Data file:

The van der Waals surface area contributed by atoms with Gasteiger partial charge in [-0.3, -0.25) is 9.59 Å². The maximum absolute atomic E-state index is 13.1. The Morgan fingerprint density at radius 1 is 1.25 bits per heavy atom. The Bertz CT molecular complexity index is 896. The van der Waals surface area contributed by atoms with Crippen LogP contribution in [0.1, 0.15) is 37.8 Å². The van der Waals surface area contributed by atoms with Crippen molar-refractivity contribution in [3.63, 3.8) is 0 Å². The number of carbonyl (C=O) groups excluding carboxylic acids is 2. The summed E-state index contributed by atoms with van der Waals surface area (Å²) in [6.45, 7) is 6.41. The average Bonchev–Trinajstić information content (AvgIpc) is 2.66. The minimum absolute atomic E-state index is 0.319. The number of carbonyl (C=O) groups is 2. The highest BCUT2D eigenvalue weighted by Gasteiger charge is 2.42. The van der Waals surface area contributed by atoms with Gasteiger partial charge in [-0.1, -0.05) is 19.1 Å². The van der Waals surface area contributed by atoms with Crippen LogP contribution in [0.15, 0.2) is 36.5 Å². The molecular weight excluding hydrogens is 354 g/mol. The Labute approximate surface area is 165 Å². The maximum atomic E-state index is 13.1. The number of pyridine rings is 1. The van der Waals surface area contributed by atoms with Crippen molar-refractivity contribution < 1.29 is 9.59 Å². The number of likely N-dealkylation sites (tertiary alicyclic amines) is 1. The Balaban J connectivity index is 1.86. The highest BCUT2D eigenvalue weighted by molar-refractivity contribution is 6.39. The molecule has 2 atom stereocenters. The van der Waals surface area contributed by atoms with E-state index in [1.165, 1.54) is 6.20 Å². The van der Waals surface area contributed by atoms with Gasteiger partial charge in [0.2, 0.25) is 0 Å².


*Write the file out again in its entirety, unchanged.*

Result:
The van der Waals surface area contributed by atoms with Gasteiger partial charge in [-0.3, -0.25) is 9.59 Å². The maximum absolute atomic E-state index is 13.1. The Morgan fingerprint density at radius 1 is 1.25 bits per heavy atom. The Bertz CT molecular complexity index is 896. The van der Waals surface area contributed by atoms with Crippen LogP contribution in [0.1, 0.15) is 37.8 Å². The van der Waals surface area contributed by atoms with Crippen molar-refractivity contribution in [3.63, 3.8) is 0 Å². The number of carbonyl (C=O) groups excluding carboxylic acids is 2. The summed E-state index contributed by atoms with van der Waals surface area (Å²) in [6.45, 7) is 6.41. The average Bonchev–Trinajstić information content (AvgIpc) is 2.66. The minimum absolute atomic E-state index is 0.319. The number of carbonyl (C=O) groups is 2. The highest BCUT2D eigenvalue weighted by Gasteiger charge is 2.42. The van der Waals surface area contributed by atoms with Gasteiger partial charge in [-0.1, -0.05) is 19.1 Å². The van der Waals surface area contributed by atoms with Crippen LogP contribution in [0.15, 0.2) is 36.5 Å². The molecular weight excluding hydrogens is 354 g/mol. The Labute approximate surface area is 165 Å². The maximum atomic E-state index is 13.1. The number of pyridine rings is 1. The van der Waals surface area contributed by atoms with Crippen molar-refractivity contribution < 1.29 is 9.59 Å². The number of likely N-dealkylation sites (tertiary alicyclic amines) is 1. The Balaban J connectivity index is 1.86. The highest BCUT2D eigenvalue weighted by molar-refractivity contribution is 6.39. The molecule has 2 atom stereocenters. The van der Waals surface area contributed by atoms with E-state index in [1.165, 1.54) is 6.20 Å². The van der Waals surface area contributed by atoms with Gasteiger partial charge in [0.2, 0.25) is 0 Å².